What Life Dishes Out A Gluten Free and (almost) Vegetarian Cooking Blog

June 27, 2010

Back To The Grind

Filed under: Tips & Tricks,Uncategorized — Tags: , , , — admin @ 11:28 am

I’m out of my favorite Gluten Free Flour Mix again.

Time to get out the heavy artillery.

We ordered this grinder last year, just a couple months after going Gluten Free.  We figured that  although it was expensive, it would pay for itself over time since GF Flours are not cheap. 

We purchased it online at:

http://www.fernsnutrition.com/

We buy our brown rice in bulk at Costco.  This bag runs about $13.  It’s organic, too!

We grind about 8 cups of rice at a time, which translates into about 12 cups of flour.  This amount of flour will last us at least a few weeks depending upon how much baking is done.  I’m convinced that grinding our own rice makes a big difference in the outcome of my baked goods. 

I just store the flour in ziploc freezer bags in my cupboard or refrigerator, depending on how quickly I think it will be used.

The process itself is easy.

Pour the rice into the hopper.

Place the lid on and turn on the machine by moving the lower knob clockwise.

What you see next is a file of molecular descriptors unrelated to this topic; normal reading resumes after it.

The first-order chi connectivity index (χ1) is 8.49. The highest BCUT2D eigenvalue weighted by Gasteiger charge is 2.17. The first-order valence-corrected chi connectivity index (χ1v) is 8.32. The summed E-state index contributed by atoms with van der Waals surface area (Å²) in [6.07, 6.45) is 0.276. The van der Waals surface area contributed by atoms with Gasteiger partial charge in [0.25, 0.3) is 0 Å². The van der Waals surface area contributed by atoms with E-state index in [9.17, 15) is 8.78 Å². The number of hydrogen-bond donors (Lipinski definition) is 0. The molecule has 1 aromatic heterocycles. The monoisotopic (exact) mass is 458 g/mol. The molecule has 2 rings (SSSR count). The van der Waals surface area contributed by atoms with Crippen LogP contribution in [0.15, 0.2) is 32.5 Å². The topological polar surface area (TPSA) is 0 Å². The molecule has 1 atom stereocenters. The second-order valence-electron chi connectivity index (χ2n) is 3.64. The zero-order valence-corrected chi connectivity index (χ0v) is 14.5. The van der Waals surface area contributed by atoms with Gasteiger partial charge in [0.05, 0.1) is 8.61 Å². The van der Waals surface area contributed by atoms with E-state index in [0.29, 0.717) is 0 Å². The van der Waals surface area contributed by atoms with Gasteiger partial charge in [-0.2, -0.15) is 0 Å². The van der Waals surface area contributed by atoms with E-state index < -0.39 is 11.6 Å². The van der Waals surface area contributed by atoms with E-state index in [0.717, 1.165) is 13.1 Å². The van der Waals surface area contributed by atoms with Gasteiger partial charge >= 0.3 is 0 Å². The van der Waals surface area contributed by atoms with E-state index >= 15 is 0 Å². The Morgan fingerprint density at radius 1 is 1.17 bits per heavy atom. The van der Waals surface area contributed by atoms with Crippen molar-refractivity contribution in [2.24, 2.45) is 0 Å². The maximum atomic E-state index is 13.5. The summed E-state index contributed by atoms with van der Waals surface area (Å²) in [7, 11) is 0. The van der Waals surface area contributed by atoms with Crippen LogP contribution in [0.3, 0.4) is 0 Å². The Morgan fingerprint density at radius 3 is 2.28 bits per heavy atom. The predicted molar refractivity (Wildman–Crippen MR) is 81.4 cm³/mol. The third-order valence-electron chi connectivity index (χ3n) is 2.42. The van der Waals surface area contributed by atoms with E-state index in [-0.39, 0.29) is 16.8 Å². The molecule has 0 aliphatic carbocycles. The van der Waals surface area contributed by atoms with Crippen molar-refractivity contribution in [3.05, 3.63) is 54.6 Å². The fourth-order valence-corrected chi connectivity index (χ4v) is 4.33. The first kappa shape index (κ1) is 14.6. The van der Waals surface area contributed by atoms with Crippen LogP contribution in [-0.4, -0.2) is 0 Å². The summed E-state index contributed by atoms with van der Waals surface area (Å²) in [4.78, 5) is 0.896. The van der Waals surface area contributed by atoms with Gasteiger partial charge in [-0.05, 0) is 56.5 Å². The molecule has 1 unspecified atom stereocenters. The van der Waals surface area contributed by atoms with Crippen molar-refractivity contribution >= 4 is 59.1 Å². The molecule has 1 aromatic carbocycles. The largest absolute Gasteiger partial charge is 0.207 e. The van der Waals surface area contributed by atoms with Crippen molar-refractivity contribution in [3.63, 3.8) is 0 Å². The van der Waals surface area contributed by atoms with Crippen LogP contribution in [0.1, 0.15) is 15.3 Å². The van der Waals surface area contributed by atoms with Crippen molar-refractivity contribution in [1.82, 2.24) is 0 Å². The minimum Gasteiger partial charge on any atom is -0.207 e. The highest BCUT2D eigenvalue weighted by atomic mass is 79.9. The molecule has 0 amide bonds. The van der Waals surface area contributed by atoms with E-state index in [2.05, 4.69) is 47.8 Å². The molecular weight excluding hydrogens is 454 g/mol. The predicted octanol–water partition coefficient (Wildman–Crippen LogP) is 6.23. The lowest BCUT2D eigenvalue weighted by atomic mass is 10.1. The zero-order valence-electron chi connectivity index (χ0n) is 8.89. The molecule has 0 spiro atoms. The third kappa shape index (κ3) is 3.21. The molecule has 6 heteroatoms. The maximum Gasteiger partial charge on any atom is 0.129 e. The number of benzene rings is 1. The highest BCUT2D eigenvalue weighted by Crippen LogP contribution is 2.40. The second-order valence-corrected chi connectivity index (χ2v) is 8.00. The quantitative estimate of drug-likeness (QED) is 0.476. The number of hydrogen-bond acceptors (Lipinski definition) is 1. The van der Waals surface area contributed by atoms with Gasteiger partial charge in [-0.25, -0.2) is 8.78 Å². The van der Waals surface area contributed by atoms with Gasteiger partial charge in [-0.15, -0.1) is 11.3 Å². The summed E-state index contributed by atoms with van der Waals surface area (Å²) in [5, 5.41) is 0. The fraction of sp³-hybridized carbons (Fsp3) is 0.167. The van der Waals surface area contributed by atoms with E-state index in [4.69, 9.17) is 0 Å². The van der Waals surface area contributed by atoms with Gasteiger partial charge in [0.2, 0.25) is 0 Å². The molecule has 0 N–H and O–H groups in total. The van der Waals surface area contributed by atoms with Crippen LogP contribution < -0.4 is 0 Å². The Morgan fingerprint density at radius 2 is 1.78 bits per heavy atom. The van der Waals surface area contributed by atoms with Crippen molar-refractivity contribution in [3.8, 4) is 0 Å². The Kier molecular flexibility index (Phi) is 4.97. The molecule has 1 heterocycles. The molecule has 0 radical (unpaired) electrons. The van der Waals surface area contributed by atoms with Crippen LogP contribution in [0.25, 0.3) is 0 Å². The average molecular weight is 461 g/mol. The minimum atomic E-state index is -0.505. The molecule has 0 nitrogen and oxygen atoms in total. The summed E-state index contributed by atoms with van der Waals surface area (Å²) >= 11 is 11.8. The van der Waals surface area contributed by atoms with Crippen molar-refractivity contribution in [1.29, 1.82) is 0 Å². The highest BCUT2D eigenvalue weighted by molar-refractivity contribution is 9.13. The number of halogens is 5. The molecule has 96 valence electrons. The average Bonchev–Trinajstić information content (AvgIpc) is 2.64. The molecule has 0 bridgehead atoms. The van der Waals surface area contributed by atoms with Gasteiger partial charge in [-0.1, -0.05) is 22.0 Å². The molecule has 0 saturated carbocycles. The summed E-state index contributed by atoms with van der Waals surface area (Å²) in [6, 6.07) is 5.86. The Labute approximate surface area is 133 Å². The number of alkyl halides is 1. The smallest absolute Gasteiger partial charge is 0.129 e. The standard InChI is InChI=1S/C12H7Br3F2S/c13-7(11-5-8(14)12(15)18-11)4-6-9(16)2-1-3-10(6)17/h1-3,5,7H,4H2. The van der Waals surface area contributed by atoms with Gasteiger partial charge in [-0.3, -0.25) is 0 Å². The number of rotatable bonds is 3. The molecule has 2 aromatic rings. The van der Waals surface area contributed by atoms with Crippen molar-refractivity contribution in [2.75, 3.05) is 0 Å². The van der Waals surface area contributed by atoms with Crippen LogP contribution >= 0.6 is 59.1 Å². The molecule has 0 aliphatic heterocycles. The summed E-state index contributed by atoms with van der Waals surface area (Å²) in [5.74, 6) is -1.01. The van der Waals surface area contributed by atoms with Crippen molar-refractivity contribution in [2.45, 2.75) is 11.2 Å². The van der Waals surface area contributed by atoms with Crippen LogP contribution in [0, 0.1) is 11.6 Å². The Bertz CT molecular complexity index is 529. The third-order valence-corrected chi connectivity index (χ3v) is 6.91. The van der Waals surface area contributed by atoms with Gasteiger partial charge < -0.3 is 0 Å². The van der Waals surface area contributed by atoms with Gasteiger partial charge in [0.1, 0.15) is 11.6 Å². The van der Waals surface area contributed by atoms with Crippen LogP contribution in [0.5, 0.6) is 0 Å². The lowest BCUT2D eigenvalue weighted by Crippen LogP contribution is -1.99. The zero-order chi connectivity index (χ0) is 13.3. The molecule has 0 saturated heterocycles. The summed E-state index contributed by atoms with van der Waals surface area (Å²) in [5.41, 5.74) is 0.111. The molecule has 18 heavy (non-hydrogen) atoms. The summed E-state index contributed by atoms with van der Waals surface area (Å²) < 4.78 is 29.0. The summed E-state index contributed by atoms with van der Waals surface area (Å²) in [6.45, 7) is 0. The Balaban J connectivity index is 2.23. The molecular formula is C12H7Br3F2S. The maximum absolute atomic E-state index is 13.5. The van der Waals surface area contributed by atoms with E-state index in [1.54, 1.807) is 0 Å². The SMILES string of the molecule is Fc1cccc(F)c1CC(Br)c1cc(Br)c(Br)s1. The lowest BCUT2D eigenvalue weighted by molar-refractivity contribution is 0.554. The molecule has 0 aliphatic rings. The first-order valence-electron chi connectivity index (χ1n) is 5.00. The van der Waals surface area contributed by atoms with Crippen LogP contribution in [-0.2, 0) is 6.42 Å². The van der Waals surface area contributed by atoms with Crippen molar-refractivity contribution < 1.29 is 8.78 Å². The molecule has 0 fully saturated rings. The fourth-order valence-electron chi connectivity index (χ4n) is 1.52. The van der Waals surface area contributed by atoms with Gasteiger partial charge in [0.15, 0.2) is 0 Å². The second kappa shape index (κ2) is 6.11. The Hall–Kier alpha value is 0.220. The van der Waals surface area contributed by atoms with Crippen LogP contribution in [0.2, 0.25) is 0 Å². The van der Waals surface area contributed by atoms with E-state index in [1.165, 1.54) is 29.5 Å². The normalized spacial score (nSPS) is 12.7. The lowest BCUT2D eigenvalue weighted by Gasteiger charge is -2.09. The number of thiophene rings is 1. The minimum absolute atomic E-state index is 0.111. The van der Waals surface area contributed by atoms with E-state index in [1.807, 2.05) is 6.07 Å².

The lower knob adjusts the rate at which the grain falls.  Smaller seeds (amaranth, quinoa) would require the knob to be closer to the “fine” side, but with larger grains, like the short grain brown rice, it’s necessary to turn closer to the “coarse” end or else the opening in the bottom of the hopper will not be large enough for the grain to fall into the grinding mechanism.

This is how we keep it adjusted for our brown rice flour:

This gives us a nice, fine grind.  If you do grind the flour too coarse, your baked goods will be gritty.  This is a problem with many of the commercial rice flours on the market. 

It’s going to take some time for the rice to be ground.  The machine is VERY loud and there will be some dust created.  If this is a concern to you, the grinder can be moved into the garage our outside to run.  Just keep an eye on it, so you know when all the rice has moved through.  The machine will start to whine a bit when the hopper is empty.  The 8 cups of this type rice takes about 10-15 minutes to grind.

When the milling is complete, you should have nice fluffy, powdery flour:

Package it up, or mix it with starches to make an all-purpose flour mix. 

This is my favorite mix:

Annalise Roberts Brown Rice Flour Mix

from www.foodphilosopher.com

2 parts Brown Rice Flour

2/3 part Potato Starch

1/3 part Tapioca Starch (aka Tapioca Flour)

Whisk the flours together and store in an airtight container.

2 Comments

  1. I used this mix tonight to make cookies, and it worked great! My picky son never knew the difference! Thanks for sharing.

    Comment by Physicschick — January 14, 2011 @ 11:10 pm

  2. What kind of cookies did you make? Please share the recipe! :-)

    Comment by admin — January 14, 2011 @ 11:30 pm

RSS feed for comments on this post.

Sorry, the comment form is closed at this time.

Powered by WordPress